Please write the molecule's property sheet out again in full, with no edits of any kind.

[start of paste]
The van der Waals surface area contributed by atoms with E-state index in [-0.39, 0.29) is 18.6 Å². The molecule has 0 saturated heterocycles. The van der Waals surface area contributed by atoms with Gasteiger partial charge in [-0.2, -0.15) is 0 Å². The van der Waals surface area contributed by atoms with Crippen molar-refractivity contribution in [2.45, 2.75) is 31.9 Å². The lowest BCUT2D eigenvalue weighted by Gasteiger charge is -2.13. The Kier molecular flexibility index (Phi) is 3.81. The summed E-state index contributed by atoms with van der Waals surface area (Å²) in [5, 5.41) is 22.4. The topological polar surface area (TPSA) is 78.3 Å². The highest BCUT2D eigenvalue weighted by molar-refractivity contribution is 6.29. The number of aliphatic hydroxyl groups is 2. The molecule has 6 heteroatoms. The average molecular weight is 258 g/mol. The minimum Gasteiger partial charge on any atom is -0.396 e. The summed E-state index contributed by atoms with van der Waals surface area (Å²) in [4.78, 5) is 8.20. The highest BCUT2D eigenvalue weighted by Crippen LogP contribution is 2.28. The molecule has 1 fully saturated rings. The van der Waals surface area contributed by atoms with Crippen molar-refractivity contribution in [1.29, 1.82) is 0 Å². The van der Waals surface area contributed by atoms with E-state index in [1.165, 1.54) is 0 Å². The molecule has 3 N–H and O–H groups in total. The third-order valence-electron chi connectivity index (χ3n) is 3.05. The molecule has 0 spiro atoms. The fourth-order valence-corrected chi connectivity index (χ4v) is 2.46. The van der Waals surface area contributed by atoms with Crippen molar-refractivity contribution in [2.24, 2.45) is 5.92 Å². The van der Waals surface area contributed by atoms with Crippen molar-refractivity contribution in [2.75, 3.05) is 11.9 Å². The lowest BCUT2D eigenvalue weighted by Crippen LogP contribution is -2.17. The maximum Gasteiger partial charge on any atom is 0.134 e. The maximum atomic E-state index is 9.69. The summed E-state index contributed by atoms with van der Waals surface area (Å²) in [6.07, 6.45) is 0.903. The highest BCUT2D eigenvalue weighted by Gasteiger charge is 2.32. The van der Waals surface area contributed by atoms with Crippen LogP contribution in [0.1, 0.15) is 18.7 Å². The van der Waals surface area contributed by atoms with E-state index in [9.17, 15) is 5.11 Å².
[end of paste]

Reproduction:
The van der Waals surface area contributed by atoms with E-state index in [-0.39, 0.29) is 18.6 Å². The molecule has 0 saturated heterocycles. The van der Waals surface area contributed by atoms with Gasteiger partial charge in [-0.2, -0.15) is 0 Å². The van der Waals surface area contributed by atoms with Crippen molar-refractivity contribution in [2.45, 2.75) is 31.9 Å². The lowest BCUT2D eigenvalue weighted by Gasteiger charge is -2.13. The Kier molecular flexibility index (Phi) is 3.81. The summed E-state index contributed by atoms with van der Waals surface area (Å²) in [5, 5.41) is 22.4. The topological polar surface area (TPSA) is 78.3 Å². The highest BCUT2D eigenvalue weighted by molar-refractivity contribution is 6.29. The number of aliphatic hydroxyl groups is 2. The molecule has 6 heteroatoms. The average molecular weight is 258 g/mol. The minimum Gasteiger partial charge on any atom is -0.396 e. The summed E-state index contributed by atoms with van der Waals surface area (Å²) in [4.78, 5) is 8.20. The highest BCUT2D eigenvalue weighted by Crippen LogP contribution is 2.28. The molecule has 1 fully saturated rings. The van der Waals surface area contributed by atoms with Crippen molar-refractivity contribution in [1.29, 1.82) is 0 Å². The van der Waals surface area contributed by atoms with E-state index in [1.165, 1.54) is 0 Å². The molecule has 3 N–H and O–H groups in total. The third-order valence-electron chi connectivity index (χ3n) is 3.05. The molecule has 0 spiro atoms. The fourth-order valence-corrected chi connectivity index (χ4v) is 2.46. The van der Waals surface area contributed by atoms with Crippen molar-refractivity contribution in [2.24, 2.45) is 5.92 Å². The van der Waals surface area contributed by atoms with Crippen molar-refractivity contribution in [2.75, 3.05) is 11.9 Å². The lowest BCUT2D eigenvalue weighted by Crippen LogP contribution is -2.17. The maximum Gasteiger partial charge on any atom is 0.134 e. The maximum atomic E-state index is 9.69. The summed E-state index contributed by atoms with van der Waals surface area (Å²) in [6.07, 6.45) is 0.903. The highest BCUT2D eigenvalue weighted by Gasteiger charge is 2.32. The van der Waals surface area contributed by atoms with Crippen LogP contribution in [0.1, 0.15) is 18.7 Å². The van der Waals surface area contributed by atoms with E-state index in [9.17, 15) is 5.11 Å².